At the end of the hike, we stopped to talk about a competing relationship between a pine and an oak tree, and then the leaders opened it up to questions. I really wanted to know more about what the full time RV life was like. Jason and I enjoy traveling together, but my dream was always to have a big ranch and lots of animals, and our dreams seem to compete with each other’s (although we aren’t any closer to either of them). Joanne said you basically have to be best friends with your spouse, because you are sharing a very small area of space and often end up working with or near each other during park host volunteer jobs. Ann talked a little bit more about what some of the volunteer jobs were like that were available, and how she and her husband needed to be best friends as they lived and worked in small spaces together.
I thought about this during and after our hike, what that would be like. Jason and I had just come from a morning of sniping at each other, and truthfully we had been working more like that oak and pine than the algae and fungi. I told him that really we were too busy being in competition for who was the biggest martyr in the relationship that we had forgotten that we needed to, or used to, or should have a more symbiotic type of relationship. After all, we were the same two people who moved in together because he had an empty house and no one to cook for him. Three kids and seven years, and we have to work a lot harder at happiness than we used to when it was new. That is probably true for most everyone, though. Nothing stays in the honeymoon stage. So the question I pondered is, would less or more space make us better or worse together?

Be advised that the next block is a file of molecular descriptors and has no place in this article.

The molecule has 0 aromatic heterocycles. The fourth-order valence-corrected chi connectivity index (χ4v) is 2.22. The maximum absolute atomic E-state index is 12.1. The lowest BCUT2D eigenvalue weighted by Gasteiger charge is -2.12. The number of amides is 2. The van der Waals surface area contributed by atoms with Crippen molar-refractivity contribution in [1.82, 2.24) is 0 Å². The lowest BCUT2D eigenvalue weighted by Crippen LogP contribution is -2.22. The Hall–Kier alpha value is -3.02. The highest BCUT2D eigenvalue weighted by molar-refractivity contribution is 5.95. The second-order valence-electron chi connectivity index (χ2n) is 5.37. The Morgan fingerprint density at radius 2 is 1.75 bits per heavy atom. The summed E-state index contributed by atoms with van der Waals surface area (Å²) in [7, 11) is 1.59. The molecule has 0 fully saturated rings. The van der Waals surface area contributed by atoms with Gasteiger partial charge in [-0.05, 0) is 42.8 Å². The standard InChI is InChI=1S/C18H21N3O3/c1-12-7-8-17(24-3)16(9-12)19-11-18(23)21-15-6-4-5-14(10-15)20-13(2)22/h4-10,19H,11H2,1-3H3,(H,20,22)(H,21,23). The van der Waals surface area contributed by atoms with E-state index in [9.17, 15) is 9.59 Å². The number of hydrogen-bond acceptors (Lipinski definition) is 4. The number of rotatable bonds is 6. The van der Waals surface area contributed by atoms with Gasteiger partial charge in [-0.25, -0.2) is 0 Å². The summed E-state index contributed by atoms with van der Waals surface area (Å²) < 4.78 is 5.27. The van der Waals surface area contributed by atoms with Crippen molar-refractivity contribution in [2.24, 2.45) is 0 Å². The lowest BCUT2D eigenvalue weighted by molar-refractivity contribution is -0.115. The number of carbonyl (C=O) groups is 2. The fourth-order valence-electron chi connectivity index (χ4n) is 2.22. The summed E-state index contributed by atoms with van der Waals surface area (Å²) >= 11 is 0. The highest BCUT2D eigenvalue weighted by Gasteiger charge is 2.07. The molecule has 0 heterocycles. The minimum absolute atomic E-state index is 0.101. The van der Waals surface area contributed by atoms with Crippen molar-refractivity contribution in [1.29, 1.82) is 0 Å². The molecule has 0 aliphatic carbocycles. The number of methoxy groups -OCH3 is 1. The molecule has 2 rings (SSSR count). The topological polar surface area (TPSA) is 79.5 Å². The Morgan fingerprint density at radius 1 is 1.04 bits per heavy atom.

On the way home, we took a detour through La Grange to stop at Monument Hill State Historic Site, and we enjoyed winding our way through the neighborhood leading to and from. The houses seemed to have so much space in the neighborhood, but yet still retained the community aspect. Both of us were separately dreaming the same pipe dream- that maybe I could work at the primate facility in Bastrop, and we could live here. We shared this thought, and both of us nodded at this mutual little dream we cooked up. We had bright little dreams like this when we first got together while geocaching together and finding a nice little piece of property, and seeing us still dreaming them, I think maybe…maybe we still kinda lichen each other after all.
One thought on “Bastrop State Park: Lichen What We See”
There were definitely a few times on our long hikes where I was like ‘I need some non-spouse time!!!!!’ because it got a little over done. But for the most part, I look back and I think we were maybe our best during those years. Sure there were arguments of varying scales but, and this could be rose-colored glasses, I do think it was the highlight of our best selves.
We need to get back to Bastrop soon, maybe for a weekend hiking. So much in that area to do!